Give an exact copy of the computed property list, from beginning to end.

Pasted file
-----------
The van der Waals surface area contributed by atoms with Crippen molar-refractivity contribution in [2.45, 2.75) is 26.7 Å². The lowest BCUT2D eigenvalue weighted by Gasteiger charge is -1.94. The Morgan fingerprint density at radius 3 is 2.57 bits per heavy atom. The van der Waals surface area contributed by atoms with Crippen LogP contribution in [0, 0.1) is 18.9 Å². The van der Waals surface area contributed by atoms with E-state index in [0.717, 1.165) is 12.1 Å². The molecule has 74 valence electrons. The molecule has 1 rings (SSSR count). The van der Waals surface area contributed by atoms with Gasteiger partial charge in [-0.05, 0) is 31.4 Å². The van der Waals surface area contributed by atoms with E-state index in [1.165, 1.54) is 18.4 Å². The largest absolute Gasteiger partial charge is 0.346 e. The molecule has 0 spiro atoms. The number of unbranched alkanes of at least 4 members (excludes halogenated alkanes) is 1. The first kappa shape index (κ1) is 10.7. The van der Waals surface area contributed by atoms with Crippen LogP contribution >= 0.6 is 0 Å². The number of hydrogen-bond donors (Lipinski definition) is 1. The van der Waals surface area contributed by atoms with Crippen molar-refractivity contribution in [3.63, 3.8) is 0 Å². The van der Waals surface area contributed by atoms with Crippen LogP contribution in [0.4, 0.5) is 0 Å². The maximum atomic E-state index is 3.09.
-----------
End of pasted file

The van der Waals surface area contributed by atoms with Crippen molar-refractivity contribution in [2.45, 2.75) is 26.7 Å². The lowest BCUT2D eigenvalue weighted by Gasteiger charge is -1.94. The Morgan fingerprint density at radius 3 is 2.57 bits per heavy atom. The van der Waals surface area contributed by atoms with Crippen LogP contribution in [0, 0.1) is 18.9 Å². The van der Waals surface area contributed by atoms with E-state index in [0.717, 1.165) is 12.1 Å². The molecule has 74 valence electrons. The molecule has 1 rings (SSSR count). The van der Waals surface area contributed by atoms with Gasteiger partial charge in [-0.05, 0) is 31.4 Å². The van der Waals surface area contributed by atoms with E-state index in [1.165, 1.54) is 18.4 Å². The largest absolute Gasteiger partial charge is 0.346 e. The molecule has 0 spiro atoms. The number of unbranched alkanes of at least 4 members (excludes halogenated alkanes) is 1. The first kappa shape index (κ1) is 10.7. The van der Waals surface area contributed by atoms with Crippen LogP contribution >= 0.6 is 0 Å². The number of hydrogen-bond donors (Lipinski definition) is 1. The van der Waals surface area contributed by atoms with Crippen molar-refractivity contribution in [3.63, 3.8) is 0 Å². The van der Waals surface area contributed by atoms with Crippen LogP contribution in [0.4, 0.5) is 0 Å². The maximum atomic E-state index is 3.09.